There are many reasons that people fear flying—turbulence, engine trouble, claustrophobia. How do some respond to that fear? Drinking liquid courage at an airport bar before flying.
Instead of imbibing, use some time-proven methods instead.
As the Anxiety and Depression Association of America suggests, acknowledge your fear of flying and the relevant feelings that you face both before and during the flight: “Anticipatory anxiety is what we experience in anticipation of fear. It is often the most intense anxiety you will experience during your flight, but it is not an accurate predictor of how you will feel on the flight. It is frequently far greater than what you actually experience.”
Additionally, be mindful of the triggers that can cause you to relapse such as the offer of a glass of wine from the beverage cart, for instance. Just like at any other point in the year, recovery during the holidays is only possible if you know your triggers.
Ease your mind by learning the safety features of airplanes before your flight day. As you’ve learned in addiction treatment, the more knowledge you have about a subject, the more control you will feel.
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- Employ Proven Coping Strategies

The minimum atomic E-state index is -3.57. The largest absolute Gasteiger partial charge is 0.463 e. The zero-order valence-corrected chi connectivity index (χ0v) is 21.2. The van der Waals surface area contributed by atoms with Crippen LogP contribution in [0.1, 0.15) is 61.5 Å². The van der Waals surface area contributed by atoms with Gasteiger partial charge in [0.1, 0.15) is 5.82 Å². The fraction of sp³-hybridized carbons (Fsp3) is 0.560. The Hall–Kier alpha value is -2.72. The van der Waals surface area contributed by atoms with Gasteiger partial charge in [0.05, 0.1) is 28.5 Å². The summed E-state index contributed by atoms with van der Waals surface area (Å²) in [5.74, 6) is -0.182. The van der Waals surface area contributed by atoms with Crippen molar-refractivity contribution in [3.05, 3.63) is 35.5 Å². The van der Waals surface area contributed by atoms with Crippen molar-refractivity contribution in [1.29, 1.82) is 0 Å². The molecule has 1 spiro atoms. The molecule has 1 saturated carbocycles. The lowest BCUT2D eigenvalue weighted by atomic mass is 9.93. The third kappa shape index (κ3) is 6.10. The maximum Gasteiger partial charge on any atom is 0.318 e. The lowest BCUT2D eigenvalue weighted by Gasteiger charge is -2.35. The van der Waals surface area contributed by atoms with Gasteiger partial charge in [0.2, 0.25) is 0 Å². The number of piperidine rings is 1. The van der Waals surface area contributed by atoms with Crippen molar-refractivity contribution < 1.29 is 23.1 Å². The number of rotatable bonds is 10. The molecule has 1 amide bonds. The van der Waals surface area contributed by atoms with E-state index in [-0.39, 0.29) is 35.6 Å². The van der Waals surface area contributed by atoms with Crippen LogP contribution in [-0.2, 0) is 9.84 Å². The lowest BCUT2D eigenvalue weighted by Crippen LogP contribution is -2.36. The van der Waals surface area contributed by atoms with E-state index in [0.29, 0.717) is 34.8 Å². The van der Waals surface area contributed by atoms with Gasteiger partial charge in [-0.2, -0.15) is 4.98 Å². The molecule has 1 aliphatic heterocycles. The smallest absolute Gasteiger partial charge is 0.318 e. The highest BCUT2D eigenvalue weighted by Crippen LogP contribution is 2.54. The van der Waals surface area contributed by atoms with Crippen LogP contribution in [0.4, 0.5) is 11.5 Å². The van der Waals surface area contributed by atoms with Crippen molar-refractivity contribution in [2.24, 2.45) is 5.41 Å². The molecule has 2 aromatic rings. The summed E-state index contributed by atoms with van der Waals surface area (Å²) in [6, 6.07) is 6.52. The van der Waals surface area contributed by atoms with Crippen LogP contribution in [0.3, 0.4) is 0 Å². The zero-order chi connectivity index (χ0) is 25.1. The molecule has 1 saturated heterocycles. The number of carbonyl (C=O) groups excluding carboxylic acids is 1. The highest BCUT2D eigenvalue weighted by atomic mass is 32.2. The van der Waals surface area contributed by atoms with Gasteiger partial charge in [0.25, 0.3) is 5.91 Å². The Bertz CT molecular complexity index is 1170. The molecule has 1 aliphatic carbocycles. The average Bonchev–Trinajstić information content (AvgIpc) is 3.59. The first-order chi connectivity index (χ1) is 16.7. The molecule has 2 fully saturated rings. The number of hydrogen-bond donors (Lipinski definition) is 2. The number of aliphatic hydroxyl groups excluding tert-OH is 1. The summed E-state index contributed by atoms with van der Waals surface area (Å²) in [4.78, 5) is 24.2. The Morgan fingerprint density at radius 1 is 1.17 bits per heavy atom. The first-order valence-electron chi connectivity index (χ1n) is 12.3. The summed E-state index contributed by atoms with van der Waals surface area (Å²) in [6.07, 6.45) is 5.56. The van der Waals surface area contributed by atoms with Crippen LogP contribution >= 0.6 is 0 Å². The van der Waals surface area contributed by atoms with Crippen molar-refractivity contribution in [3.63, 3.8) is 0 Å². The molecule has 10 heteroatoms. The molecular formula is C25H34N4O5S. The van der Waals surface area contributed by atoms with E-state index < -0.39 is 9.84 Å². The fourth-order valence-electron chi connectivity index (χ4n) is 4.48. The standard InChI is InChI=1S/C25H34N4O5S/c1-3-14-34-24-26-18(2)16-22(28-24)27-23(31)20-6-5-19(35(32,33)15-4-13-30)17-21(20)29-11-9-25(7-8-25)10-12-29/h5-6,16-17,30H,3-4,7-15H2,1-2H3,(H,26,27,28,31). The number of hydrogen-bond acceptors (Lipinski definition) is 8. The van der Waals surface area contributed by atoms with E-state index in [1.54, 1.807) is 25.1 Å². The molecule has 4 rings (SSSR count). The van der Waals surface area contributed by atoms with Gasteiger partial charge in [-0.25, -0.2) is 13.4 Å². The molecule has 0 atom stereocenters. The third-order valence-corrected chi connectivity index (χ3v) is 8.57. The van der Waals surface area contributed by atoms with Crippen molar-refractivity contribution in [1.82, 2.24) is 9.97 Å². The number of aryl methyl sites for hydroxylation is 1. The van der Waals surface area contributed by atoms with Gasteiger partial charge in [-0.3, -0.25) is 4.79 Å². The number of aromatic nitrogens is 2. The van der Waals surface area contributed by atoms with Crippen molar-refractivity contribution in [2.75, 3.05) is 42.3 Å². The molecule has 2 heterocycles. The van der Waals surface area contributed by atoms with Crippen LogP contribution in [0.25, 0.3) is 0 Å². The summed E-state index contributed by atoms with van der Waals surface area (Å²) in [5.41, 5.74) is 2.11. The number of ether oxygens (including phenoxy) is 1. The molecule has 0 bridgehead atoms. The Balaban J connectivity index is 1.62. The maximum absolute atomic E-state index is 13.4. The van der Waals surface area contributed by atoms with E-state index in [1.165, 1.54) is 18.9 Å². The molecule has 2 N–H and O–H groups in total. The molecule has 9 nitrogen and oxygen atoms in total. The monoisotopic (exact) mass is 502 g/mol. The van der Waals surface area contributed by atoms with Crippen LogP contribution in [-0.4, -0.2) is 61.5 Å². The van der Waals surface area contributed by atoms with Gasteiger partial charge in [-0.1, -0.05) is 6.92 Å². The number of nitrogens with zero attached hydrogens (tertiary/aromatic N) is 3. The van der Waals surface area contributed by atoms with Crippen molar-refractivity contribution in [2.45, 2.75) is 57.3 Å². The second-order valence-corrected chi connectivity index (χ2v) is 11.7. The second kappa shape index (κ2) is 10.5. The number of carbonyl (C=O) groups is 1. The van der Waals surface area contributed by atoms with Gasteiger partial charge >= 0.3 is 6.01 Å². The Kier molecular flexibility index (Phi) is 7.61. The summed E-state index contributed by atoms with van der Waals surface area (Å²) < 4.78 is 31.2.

The National Institutes of Health reports states that stress is one of the top contributors to both addiction and relapse. The holidays—along with highs and lows of emotions, buildup of anticipation, added costs and long trips—can amplify our stress levels considerably, rendering many in recovery less equipped to fight slip-ups and cause a relapse.
You’ll undoubtedly find yourself busy during the holiday season, especially if you’re flying a far distance to see family or loved ones, but you must still make stress management a priority.
Remember that regular physical exercise and a nutritious diet will empower you and aid in a feeling of strength. And, relaxing and pampering yourself—a pedicure, manicure, or hot bubble bath—will strengthen your mental well-being and foster a healthy relationship with your body. If you respect your body, you’ll be less likely to want to harm it. Also, call up a sober friend or sponsor to chat when you feel the pressure to use again during the season.
- Find a Meeting
One of the primary reasons that 12-step programs are so effective that they are everywhere in the US and around the globe. Recovery during the holidays is as simple as finding a meeting.
If your travels tempt you to use because you’re away from your usual support network, break away from family obligations and treat yourself to a meeting. The hour-long session and support from others who struggle could make a difference between relapse and sobriety.
Do not let the holiday season distract you from your goal of sobriety—or lead to relapse. Find out more about sobriety during the holidays by contacting our 24-hour hotline.
Don’t let the holidays detract you from your desire to get sober—or prompt a relapse. Recovery during the holidays is still possible even if you feel you may relapse, or may already have.